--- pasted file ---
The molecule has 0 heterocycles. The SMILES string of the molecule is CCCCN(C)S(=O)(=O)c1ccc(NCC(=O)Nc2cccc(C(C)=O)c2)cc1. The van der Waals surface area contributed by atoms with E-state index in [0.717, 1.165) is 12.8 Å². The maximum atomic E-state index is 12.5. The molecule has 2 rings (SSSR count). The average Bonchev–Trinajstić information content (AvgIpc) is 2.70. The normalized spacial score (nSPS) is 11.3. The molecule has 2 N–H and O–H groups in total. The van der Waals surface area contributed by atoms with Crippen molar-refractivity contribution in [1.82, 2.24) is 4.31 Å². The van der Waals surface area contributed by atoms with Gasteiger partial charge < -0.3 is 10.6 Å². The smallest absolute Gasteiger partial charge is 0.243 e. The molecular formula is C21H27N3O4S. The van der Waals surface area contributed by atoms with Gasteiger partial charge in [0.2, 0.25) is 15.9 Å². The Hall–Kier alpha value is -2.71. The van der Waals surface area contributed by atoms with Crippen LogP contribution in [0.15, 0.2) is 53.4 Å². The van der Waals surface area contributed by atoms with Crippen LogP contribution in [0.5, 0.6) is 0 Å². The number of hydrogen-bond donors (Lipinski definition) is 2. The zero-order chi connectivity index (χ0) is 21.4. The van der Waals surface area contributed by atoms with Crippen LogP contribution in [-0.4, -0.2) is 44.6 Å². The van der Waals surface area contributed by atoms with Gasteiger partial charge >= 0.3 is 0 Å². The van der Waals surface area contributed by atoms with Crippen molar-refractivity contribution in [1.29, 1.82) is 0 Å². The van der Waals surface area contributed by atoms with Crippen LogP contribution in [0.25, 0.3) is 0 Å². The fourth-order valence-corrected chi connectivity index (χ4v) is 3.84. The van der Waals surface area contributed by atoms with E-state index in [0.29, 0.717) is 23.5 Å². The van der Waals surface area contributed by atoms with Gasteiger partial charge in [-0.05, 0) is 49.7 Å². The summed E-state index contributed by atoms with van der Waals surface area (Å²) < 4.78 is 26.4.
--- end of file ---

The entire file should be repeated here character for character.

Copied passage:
The molecule has 0 heterocycles. The SMILES string of the molecule is CCCCN(C)S(=O)(=O)c1ccc(NCC(=O)Nc2cccc(C(C)=O)c2)cc1. The van der Waals surface area contributed by atoms with E-state index in [0.717, 1.165) is 12.8 Å². The maximum atomic E-state index is 12.5. The molecule has 2 rings (SSSR count). The average Bonchev–Trinajstić information content (AvgIpc) is 2.70. The normalized spacial score (nSPS) is 11.3. The molecule has 2 N–H and O–H groups in total. The van der Waals surface area contributed by atoms with Crippen molar-refractivity contribution in [1.82, 2.24) is 4.31 Å². The van der Waals surface area contributed by atoms with Gasteiger partial charge < -0.3 is 10.6 Å². The smallest absolute Gasteiger partial charge is 0.243 e. The molecular formula is C21H27N3O4S. The van der Waals surface area contributed by atoms with Gasteiger partial charge in [0.2, 0.25) is 15.9 Å². The Hall–Kier alpha value is -2.71. The van der Waals surface area contributed by atoms with Crippen LogP contribution in [0.15, 0.2) is 53.4 Å². The van der Waals surface area contributed by atoms with Crippen LogP contribution in [0.5, 0.6) is 0 Å². The number of hydrogen-bond donors (Lipinski definition) is 2. The zero-order chi connectivity index (χ0) is 21.4. The van der Waals surface area contributed by atoms with Crippen LogP contribution in [-0.4, -0.2) is 44.6 Å². The van der Waals surface area contributed by atoms with Gasteiger partial charge >= 0.3 is 0 Å². The van der Waals surface area contributed by atoms with Crippen molar-refractivity contribution in [1.29, 1.82) is 0 Å². The van der Waals surface area contributed by atoms with Crippen LogP contribution in [0.25, 0.3) is 0 Å². The fourth-order valence-corrected chi connectivity index (χ4v) is 3.84. The van der Waals surface area contributed by atoms with E-state index in [0.29, 0.717) is 23.5 Å². The van der Waals surface area contributed by atoms with Gasteiger partial charge in [-0.05, 0) is 49.7 Å². The summed E-state index contributed by atoms with van der Waals surface area (Å²) < 4.78 is 26.4.